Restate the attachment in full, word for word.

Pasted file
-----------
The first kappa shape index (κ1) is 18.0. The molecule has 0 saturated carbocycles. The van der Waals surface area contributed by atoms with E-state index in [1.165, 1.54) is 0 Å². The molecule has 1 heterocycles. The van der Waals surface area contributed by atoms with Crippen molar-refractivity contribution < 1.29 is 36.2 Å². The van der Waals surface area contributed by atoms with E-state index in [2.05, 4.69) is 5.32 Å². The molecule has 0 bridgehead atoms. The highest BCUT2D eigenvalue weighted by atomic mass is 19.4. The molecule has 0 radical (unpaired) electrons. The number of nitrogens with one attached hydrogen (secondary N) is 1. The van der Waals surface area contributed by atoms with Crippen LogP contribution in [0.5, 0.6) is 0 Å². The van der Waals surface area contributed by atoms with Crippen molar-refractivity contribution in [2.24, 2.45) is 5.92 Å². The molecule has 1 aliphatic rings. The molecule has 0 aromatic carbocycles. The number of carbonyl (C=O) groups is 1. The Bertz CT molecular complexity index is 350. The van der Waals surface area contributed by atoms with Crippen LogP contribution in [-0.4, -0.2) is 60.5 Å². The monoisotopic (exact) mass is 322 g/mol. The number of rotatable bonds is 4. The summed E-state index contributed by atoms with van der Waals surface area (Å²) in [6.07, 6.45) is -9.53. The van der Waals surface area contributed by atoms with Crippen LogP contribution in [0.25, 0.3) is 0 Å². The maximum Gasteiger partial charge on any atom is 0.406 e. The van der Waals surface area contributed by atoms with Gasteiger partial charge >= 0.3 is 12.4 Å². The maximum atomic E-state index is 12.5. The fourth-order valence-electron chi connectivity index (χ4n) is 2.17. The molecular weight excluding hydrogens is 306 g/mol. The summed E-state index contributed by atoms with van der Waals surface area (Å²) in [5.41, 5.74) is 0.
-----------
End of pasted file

The first kappa shape index (κ1) is 18.0. The molecule has 0 saturated carbocycles. The van der Waals surface area contributed by atoms with E-state index in [1.165, 1.54) is 0 Å². The molecule has 1 heterocycles. The van der Waals surface area contributed by atoms with Crippen molar-refractivity contribution < 1.29 is 36.2 Å². The van der Waals surface area contributed by atoms with E-state index in [2.05, 4.69) is 5.32 Å². The molecule has 0 bridgehead atoms. The highest BCUT2D eigenvalue weighted by atomic mass is 19.4. The molecule has 0 radical (unpaired) electrons. The number of nitrogens with one attached hydrogen (secondary N) is 1. The van der Waals surface area contributed by atoms with Crippen LogP contribution in [0.5, 0.6) is 0 Å². The van der Waals surface area contributed by atoms with Crippen molar-refractivity contribution in [2.24, 2.45) is 5.92 Å². The molecule has 1 aliphatic rings. The molecule has 0 aromatic carbocycles. The number of carbonyl (C=O) groups is 1. The Bertz CT molecular complexity index is 350. The van der Waals surface area contributed by atoms with Crippen LogP contribution in [-0.4, -0.2) is 60.5 Å². The monoisotopic (exact) mass is 322 g/mol. The number of rotatable bonds is 4. The summed E-state index contributed by atoms with van der Waals surface area (Å²) in [6.07, 6.45) is -9.53. The van der Waals surface area contributed by atoms with Crippen LogP contribution in [0.25, 0.3) is 0 Å². The maximum Gasteiger partial charge on any atom is 0.406 e. The van der Waals surface area contributed by atoms with Gasteiger partial charge >= 0.3 is 12.4 Å². The maximum atomic E-state index is 12.5. The fourth-order valence-electron chi connectivity index (χ4n) is 2.17. The molecular weight excluding hydrogens is 306 g/mol. The summed E-state index contributed by atoms with van der Waals surface area (Å²) in [5.41, 5.74) is 0.